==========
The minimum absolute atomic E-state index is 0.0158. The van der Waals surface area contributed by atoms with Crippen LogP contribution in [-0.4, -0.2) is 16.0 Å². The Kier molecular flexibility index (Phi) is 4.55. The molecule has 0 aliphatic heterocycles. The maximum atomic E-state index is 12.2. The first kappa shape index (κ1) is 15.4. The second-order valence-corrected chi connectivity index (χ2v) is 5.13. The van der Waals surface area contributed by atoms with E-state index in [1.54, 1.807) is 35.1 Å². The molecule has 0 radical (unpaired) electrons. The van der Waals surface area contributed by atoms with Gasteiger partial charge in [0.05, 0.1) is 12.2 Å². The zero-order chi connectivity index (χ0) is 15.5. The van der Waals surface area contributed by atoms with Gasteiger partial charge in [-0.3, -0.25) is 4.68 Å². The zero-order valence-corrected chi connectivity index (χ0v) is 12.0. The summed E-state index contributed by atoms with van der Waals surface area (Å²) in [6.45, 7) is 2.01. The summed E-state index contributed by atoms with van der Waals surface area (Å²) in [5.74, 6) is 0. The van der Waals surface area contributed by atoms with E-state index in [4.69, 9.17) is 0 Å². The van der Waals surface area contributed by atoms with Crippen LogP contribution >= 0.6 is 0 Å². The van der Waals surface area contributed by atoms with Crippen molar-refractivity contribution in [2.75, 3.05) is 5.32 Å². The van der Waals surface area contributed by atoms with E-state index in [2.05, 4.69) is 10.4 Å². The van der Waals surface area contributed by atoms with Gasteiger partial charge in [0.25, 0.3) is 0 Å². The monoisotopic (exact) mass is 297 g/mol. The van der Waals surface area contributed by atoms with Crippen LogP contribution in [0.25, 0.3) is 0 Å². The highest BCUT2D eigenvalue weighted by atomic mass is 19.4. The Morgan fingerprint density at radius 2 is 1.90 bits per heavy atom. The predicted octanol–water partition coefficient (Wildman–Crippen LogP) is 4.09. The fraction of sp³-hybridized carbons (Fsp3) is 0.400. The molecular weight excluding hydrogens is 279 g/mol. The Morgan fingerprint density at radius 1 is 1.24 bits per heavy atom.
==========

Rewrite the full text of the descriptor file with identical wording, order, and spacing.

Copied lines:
The minimum absolute atomic E-state index is 0.0158. The van der Waals surface area contributed by atoms with Crippen LogP contribution in [-0.4, -0.2) is 16.0 Å². The Kier molecular flexibility index (Phi) is 4.55. The molecule has 0 aliphatic heterocycles. The maximum atomic E-state index is 12.2. The first kappa shape index (κ1) is 15.4. The second-order valence-corrected chi connectivity index (χ2v) is 5.13. The van der Waals surface area contributed by atoms with E-state index in [1.54, 1.807) is 35.1 Å². The molecule has 0 radical (unpaired) electrons. The van der Waals surface area contributed by atoms with Gasteiger partial charge in [0.05, 0.1) is 12.2 Å². The zero-order chi connectivity index (χ0) is 15.5. The van der Waals surface area contributed by atoms with Gasteiger partial charge in [-0.3, -0.25) is 4.68 Å². The zero-order valence-corrected chi connectivity index (χ0v) is 12.0. The summed E-state index contributed by atoms with van der Waals surface area (Å²) in [6.45, 7) is 2.01. The summed E-state index contributed by atoms with van der Waals surface area (Å²) in [5.74, 6) is 0. The van der Waals surface area contributed by atoms with E-state index in [4.69, 9.17) is 0 Å². The van der Waals surface area contributed by atoms with Crippen LogP contribution >= 0.6 is 0 Å². The van der Waals surface area contributed by atoms with Crippen molar-refractivity contribution in [2.75, 3.05) is 5.32 Å². The van der Waals surface area contributed by atoms with E-state index in [2.05, 4.69) is 10.4 Å². The van der Waals surface area contributed by atoms with Gasteiger partial charge in [0.25, 0.3) is 0 Å². The monoisotopic (exact) mass is 297 g/mol. The van der Waals surface area contributed by atoms with Crippen LogP contribution in [0.25, 0.3) is 0 Å². The highest BCUT2D eigenvalue weighted by atomic mass is 19.4. The Morgan fingerprint density at radius 2 is 1.90 bits per heavy atom. The predicted octanol–water partition coefficient (Wildman–Crippen LogP) is 4.09. The fraction of sp³-hybridized carbons (Fsp3) is 0.400. The molecular weight excluding hydrogens is 279 g/mol. The Morgan fingerprint density at radius 1 is 1.24 bits per heavy atom.